And yea I mean, realistically, spectating is probably my favorite thing to do at an event. Bonus if it includes tailgating lol. And extra double super special bonus if you get to spectate with a radio, which I had handy. So I got to hear all the details as each rider went through the course. Mighty handy!

then what better way to round out the day than with some low key jump judging?
But pretty soon it was time to report for duty as jump judge for the last two divisions. Both of which were also full of all sorts of recognizable names.

i was at the finish line for prelim
Started at the last jump for prelim, then moved to the first jump for training. Both relatively easy jumps obviously haha - no issues at either throughout both classes. Tho, uh, yea you could kinda tell at the first jump which riders might be fixin for a rougher rider....

and jump 1 for training. not bad!
Anyway tho, it was a great way to spend a day - volunteering, spectating, and even a couple complimentary drinks with complimentary dinner after the show wrapped. Not bad!

Think you'd ever sign up for the vet box? Or maybe jump judging is more your preference? Or are you mostly just on board for the spectating / tailgating? As far as I'm concerned, there's really no wrong way to enjoy watching all the pretty ponies go haha. Especially when it involves some crazy impressive combinations lol.

So hopefully if nothing else you at least enjoyed the video as a nice Friday distraction ;)


31 comments:

  1. Ha! Sorry but I laughed at the thought of you getting so up close and personal with famous horses. Now you could recognize them from both ends ;)

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  2. hey just think of the cachet of saying well I took BIG NAME HORSE temp. LMAO :)

    Happy moving. It sucks. and the internet OMG nothing is worse without it but it is even worse where I live because I get no PHONE SERVICE EITHER :)

    Hope it all gets straight and you get settled. Thanks for sharing that volunteer/spectating day. The weather looked perfect!! YAY

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    1. Ugh I would be lost without my phone - not having even normal internet is bad enough! Soon tho, soon. It took a lot of phone calls (too many) to finally schedule a tech visit, but it’s finally happening (supposedly) next week. Maybe. Lol

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  3. OMG YOU TOUCHED THOMAS'S BUTTHOLE??? *FANGRIL SQUEE*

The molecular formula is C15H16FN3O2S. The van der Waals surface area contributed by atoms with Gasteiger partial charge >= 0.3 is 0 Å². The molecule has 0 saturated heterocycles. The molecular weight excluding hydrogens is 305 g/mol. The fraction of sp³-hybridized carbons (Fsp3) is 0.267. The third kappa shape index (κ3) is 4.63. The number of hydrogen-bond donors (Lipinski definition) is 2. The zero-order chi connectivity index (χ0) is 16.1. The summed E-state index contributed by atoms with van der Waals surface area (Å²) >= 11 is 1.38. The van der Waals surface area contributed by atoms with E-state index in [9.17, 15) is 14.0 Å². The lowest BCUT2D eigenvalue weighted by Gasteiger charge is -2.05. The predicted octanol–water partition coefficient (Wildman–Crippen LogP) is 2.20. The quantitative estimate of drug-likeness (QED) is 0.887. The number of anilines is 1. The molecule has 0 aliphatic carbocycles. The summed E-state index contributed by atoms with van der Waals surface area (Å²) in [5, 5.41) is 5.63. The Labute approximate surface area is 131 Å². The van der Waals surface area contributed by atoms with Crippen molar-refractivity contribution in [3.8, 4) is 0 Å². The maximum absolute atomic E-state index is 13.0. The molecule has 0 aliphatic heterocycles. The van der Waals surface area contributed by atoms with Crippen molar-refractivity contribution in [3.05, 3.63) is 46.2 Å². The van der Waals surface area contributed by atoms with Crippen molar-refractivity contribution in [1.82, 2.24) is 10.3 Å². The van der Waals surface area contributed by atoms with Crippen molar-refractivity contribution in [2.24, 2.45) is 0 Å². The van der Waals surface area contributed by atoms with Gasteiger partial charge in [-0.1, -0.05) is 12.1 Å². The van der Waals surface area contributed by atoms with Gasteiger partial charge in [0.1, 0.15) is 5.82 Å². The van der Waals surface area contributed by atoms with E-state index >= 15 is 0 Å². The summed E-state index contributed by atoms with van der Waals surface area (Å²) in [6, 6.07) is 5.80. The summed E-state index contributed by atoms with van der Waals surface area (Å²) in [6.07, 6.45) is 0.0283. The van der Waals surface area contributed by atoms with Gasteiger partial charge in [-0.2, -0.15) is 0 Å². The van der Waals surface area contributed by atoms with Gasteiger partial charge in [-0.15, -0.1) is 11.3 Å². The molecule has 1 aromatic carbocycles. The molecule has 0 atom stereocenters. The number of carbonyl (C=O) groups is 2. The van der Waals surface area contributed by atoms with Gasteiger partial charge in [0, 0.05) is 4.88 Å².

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    1. I mean, I could try to be all extra like “AND I HAVENT WASHED THE HAND SINCE!!” But... ew no haha.

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  4. I've taken so famous/semi famous temps of racehorses in the past. No regrets lmao

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    1. omg haha - i believe it!!! i mean, it's a pretty crucial element of making sure the horse is doing ok after such a big effort.... it definitely makes me giggle tho lol (while also trying like hell not to get kicked or stepped on by a stud....)

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  5. Fun! I signed up to volunteer for the vet box at an event once and was really looking forward to it, but the vets ended up bringing their own people, boo.

    I'm definitely jealous you got to touch Thomas, no matter where you got to touch them bahahaha

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    1. aw that is a boo, you should sign up again - it was a neat experience even if i don't think i'll do it again! and yea boyd had like eight thousand horses that day so he really didn't stay put anyway. i don't even know how he did his outfit changes bc he was constantly back and forth from the jumping to the dressage since he had horses in seemingly every single division.....

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  6. Such great video and pictures! I would really love to volunteer for all the parts since I'm not familiar with all the things needed for eventing. I'm hoping by next year I can volunteer at Coconino since there's not any events here lol. It's all so fascinating to me, but I think my fav aspect is scribing for a judge. I love listening to their remarks and picking their brains about what they do and don't like, and then if I couldn't see something that they marked down then I'm able to ask them what they didn't like about it.

    But despite what you were in charge of, definitely jealous you were that up close and personal to them. Especially Vermiculus. I love him. And Thomas. And really just all of them ahaha!

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    1. Vermiculus is the actual coolest lol. And you should definitely sign up for coco!! Make a week or weekend out of it! Treat it like your own version of adult camp - it sounds like such a cool opportunity!!!!